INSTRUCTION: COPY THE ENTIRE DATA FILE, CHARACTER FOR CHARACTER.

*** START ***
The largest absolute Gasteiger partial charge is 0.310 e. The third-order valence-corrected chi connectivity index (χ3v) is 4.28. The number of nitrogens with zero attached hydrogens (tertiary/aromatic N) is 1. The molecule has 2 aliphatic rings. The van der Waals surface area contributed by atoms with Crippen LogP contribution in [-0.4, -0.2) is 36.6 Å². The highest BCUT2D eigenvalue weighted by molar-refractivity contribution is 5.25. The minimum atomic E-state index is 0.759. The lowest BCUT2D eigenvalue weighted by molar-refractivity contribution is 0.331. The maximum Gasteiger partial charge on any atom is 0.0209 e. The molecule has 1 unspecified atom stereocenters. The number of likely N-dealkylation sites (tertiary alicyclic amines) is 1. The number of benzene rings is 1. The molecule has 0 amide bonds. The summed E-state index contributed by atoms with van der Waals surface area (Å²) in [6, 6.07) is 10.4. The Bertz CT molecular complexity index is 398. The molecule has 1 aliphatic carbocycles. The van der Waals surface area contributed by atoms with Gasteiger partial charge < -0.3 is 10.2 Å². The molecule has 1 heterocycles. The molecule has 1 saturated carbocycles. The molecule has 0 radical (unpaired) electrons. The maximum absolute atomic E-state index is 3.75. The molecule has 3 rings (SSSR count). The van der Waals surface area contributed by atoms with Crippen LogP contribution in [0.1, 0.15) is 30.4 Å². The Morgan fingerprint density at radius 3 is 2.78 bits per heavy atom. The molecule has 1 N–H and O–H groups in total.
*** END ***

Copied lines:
The largest absolute Gasteiger partial charge is 0.310 e. The third-order valence-corrected chi connectivity index (χ3v) is 4.28. The number of nitrogens with zero attached hydrogens (tertiary/aromatic N) is 1. The molecule has 2 aliphatic rings. The van der Waals surface area contributed by atoms with Crippen LogP contribution in [-0.4, -0.2) is 36.6 Å². The highest BCUT2D eigenvalue weighted by molar-refractivity contribution is 5.25. The minimum atomic E-state index is 0.759. The lowest BCUT2D eigenvalue weighted by molar-refractivity contribution is 0.331. The maximum Gasteiger partial charge on any atom is 0.0209 e. The molecule has 1 unspecified atom stereocenters. The number of likely N-dealkylation sites (tertiary alicyclic amines) is 1. The number of benzene rings is 1. The molecule has 0 amide bonds. The summed E-state index contributed by atoms with van der Waals surface area (Å²) in [6, 6.07) is 10.4. The Bertz CT molecular complexity index is 398. The molecule has 1 aliphatic carbocycles. The van der Waals surface area contributed by atoms with Gasteiger partial charge < -0.3 is 10.2 Å². The molecule has 1 heterocycles. The molecule has 1 saturated carbocycles. The molecule has 0 radical (unpaired) electrons. The maximum absolute atomic E-state index is 3.75. The molecule has 3 rings (SSSR count). The van der Waals surface area contributed by atoms with Crippen LogP contribution in [0.1, 0.15) is 30.4 Å². The Morgan fingerprint density at radius 3 is 2.78 bits per heavy atom. The molecule has 1 N–H and O–H groups in total.